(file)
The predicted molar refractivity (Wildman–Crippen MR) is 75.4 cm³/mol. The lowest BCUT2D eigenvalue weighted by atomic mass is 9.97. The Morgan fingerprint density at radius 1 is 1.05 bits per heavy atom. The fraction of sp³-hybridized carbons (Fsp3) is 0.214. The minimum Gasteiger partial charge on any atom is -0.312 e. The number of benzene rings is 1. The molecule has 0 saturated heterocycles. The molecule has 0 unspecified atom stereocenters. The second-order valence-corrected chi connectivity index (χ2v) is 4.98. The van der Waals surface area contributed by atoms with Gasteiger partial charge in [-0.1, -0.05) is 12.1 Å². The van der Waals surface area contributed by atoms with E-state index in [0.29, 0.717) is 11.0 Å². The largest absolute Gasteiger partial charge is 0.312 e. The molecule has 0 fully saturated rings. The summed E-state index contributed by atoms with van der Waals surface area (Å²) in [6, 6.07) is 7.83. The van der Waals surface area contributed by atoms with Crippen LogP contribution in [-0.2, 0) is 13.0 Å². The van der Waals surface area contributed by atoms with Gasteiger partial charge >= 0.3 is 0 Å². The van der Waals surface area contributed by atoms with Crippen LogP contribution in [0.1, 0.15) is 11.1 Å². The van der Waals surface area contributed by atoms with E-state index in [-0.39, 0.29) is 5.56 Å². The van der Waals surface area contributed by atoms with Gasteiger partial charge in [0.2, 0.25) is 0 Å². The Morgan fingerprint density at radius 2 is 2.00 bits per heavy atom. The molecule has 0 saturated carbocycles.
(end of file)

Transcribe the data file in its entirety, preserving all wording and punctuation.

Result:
The predicted molar refractivity (Wildman–Crippen MR) is 75.4 cm³/mol. The lowest BCUT2D eigenvalue weighted by atomic mass is 9.97. The Morgan fingerprint density at radius 1 is 1.05 bits per heavy atom. The fraction of sp³-hybridized carbons (Fsp3) is 0.214. The minimum Gasteiger partial charge on any atom is -0.312 e. The number of benzene rings is 1. The molecule has 0 saturated heterocycles. The molecule has 0 unspecified atom stereocenters. The second-order valence-corrected chi connectivity index (χ2v) is 4.98. The van der Waals surface area contributed by atoms with Gasteiger partial charge in [-0.1, -0.05) is 12.1 Å². The van der Waals surface area contributed by atoms with E-state index in [0.29, 0.717) is 11.0 Å². The largest absolute Gasteiger partial charge is 0.312 e. The molecule has 0 fully saturated rings. The summed E-state index contributed by atoms with van der Waals surface area (Å²) in [6, 6.07) is 7.83. The van der Waals surface area contributed by atoms with Crippen LogP contribution in [-0.2, 0) is 13.0 Å². The van der Waals surface area contributed by atoms with Gasteiger partial charge >= 0.3 is 0 Å². The van der Waals surface area contributed by atoms with Crippen LogP contribution in [0.1, 0.15) is 11.1 Å². The van der Waals surface area contributed by atoms with E-state index in [-0.39, 0.29) is 5.56 Å². The van der Waals surface area contributed by atoms with Gasteiger partial charge in [0.2, 0.25) is 0 Å². The Morgan fingerprint density at radius 2 is 2.00 bits per heavy atom. The molecule has 0 saturated carbocycles.